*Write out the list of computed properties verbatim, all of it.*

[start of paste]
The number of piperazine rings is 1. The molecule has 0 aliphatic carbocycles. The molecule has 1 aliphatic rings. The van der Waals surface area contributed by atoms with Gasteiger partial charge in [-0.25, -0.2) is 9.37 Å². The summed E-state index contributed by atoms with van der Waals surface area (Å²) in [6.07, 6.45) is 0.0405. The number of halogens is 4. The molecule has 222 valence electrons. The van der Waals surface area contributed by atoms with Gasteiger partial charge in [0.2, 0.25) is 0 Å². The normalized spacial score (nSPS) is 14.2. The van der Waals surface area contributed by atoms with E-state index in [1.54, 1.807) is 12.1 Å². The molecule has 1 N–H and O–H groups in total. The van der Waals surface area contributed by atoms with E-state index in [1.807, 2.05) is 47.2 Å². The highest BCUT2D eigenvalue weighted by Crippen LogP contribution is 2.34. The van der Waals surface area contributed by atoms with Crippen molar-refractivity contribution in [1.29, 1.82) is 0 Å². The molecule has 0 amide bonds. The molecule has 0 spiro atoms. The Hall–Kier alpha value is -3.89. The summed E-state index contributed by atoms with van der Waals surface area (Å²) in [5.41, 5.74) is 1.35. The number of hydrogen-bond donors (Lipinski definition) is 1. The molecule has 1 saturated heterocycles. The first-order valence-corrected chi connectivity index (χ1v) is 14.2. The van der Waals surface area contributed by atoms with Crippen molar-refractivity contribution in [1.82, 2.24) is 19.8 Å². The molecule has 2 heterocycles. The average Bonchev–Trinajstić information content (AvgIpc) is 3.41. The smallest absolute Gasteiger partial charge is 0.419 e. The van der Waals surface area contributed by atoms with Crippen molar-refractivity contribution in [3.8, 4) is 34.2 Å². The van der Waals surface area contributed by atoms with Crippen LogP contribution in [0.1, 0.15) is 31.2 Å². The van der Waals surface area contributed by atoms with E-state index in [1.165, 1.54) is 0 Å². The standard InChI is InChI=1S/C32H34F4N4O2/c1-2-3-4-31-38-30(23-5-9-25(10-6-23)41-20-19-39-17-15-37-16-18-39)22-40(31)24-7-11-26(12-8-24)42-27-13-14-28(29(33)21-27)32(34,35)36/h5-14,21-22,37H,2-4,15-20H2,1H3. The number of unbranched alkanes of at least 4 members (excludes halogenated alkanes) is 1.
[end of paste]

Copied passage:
The number of piperazine rings is 1. The molecule has 0 aliphatic carbocycles. The molecule has 1 aliphatic rings. The van der Waals surface area contributed by atoms with Gasteiger partial charge in [-0.25, -0.2) is 9.37 Å². The summed E-state index contributed by atoms with van der Waals surface area (Å²) in [6.07, 6.45) is 0.0405. The number of halogens is 4. The molecule has 222 valence electrons. The van der Waals surface area contributed by atoms with Gasteiger partial charge in [0.2, 0.25) is 0 Å². The normalized spacial score (nSPS) is 14.2. The van der Waals surface area contributed by atoms with E-state index in [1.54, 1.807) is 12.1 Å². The molecule has 1 N–H and O–H groups in total. The van der Waals surface area contributed by atoms with E-state index in [1.807, 2.05) is 47.2 Å². The highest BCUT2D eigenvalue weighted by Crippen LogP contribution is 2.34. The van der Waals surface area contributed by atoms with Crippen molar-refractivity contribution in [1.29, 1.82) is 0 Å². The molecule has 0 amide bonds. The molecule has 0 spiro atoms. The Hall–Kier alpha value is -3.89. The summed E-state index contributed by atoms with van der Waals surface area (Å²) in [5.41, 5.74) is 1.35. The number of hydrogen-bond donors (Lipinski definition) is 1. The molecule has 1 saturated heterocycles. The first-order valence-corrected chi connectivity index (χ1v) is 14.2. The van der Waals surface area contributed by atoms with Crippen molar-refractivity contribution in [1.82, 2.24) is 19.8 Å². The molecule has 2 heterocycles. The average Bonchev–Trinajstić information content (AvgIpc) is 3.41. The smallest absolute Gasteiger partial charge is 0.419 e. The van der Waals surface area contributed by atoms with Crippen molar-refractivity contribution in [3.8, 4) is 34.2 Å². The van der Waals surface area contributed by atoms with Crippen LogP contribution in [0.1, 0.15) is 31.2 Å². The van der Waals surface area contributed by atoms with E-state index in [1.165, 1.54) is 0 Å². The standard InChI is InChI=1S/C32H34F4N4O2/c1-2-3-4-31-38-30(23-5-9-25(10-6-23)41-20-19-39-17-15-37-16-18-39)22-40(31)24-7-11-26(12-8-24)42-27-13-14-28(29(33)21-27)32(34,35)36/h5-14,21-22,37H,2-4,15-20H2,1H3. The number of unbranched alkanes of at least 4 members (excludes halogenated alkanes) is 1.